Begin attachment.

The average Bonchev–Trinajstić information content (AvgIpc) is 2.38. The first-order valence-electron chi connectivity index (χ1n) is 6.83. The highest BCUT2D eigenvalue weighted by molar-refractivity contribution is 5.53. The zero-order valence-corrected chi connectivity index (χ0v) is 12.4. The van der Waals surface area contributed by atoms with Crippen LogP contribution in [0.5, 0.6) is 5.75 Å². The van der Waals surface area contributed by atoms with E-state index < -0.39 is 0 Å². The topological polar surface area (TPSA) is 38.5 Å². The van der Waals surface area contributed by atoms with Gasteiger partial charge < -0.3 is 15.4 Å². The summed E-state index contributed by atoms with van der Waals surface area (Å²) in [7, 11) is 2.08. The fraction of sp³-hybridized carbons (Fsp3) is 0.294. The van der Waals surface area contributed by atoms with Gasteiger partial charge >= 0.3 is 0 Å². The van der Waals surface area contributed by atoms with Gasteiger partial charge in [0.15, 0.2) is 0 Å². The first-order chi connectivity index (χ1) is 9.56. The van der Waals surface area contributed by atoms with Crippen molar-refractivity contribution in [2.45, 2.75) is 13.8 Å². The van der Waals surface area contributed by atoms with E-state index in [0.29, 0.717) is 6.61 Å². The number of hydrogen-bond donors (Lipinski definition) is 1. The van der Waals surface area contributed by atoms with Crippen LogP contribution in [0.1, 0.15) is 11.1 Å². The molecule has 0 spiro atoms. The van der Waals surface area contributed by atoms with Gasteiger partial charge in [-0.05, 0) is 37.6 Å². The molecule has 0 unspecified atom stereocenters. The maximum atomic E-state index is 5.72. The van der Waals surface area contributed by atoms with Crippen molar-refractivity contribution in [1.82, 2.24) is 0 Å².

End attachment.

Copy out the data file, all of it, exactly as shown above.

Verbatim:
The average Bonchev–Trinajstić information content (AvgIpc) is 2.38. The first-order valence-electron chi connectivity index (χ1n) is 6.83. The highest BCUT2D eigenvalue weighted by molar-refractivity contribution is 5.53. The zero-order valence-corrected chi connectivity index (χ0v) is 12.4. The van der Waals surface area contributed by atoms with Crippen LogP contribution in [0.5, 0.6) is 5.75 Å². The van der Waals surface area contributed by atoms with E-state index < -0.39 is 0 Å². The topological polar surface area (TPSA) is 38.5 Å². The van der Waals surface area contributed by atoms with Gasteiger partial charge < -0.3 is 15.4 Å². The summed E-state index contributed by atoms with van der Waals surface area (Å²) in [7, 11) is 2.08. The fraction of sp³-hybridized carbons (Fsp3) is 0.294. The van der Waals surface area contributed by atoms with Gasteiger partial charge >= 0.3 is 0 Å². The van der Waals surface area contributed by atoms with Gasteiger partial charge in [0.15, 0.2) is 0 Å². The first-order chi connectivity index (χ1) is 9.56. The van der Waals surface area contributed by atoms with Crippen molar-refractivity contribution in [2.45, 2.75) is 13.8 Å². The van der Waals surface area contributed by atoms with E-state index in [0.29, 0.717) is 6.61 Å². The number of hydrogen-bond donors (Lipinski definition) is 1. The van der Waals surface area contributed by atoms with Crippen LogP contribution in [0.1, 0.15) is 11.1 Å². The molecule has 0 spiro atoms. The van der Waals surface area contributed by atoms with Gasteiger partial charge in [-0.05, 0) is 37.6 Å². The molecule has 0 unspecified atom stereocenters. The maximum atomic E-state index is 5.72. The van der Waals surface area contributed by atoms with Crippen molar-refractivity contribution in [1.82, 2.24) is 0 Å².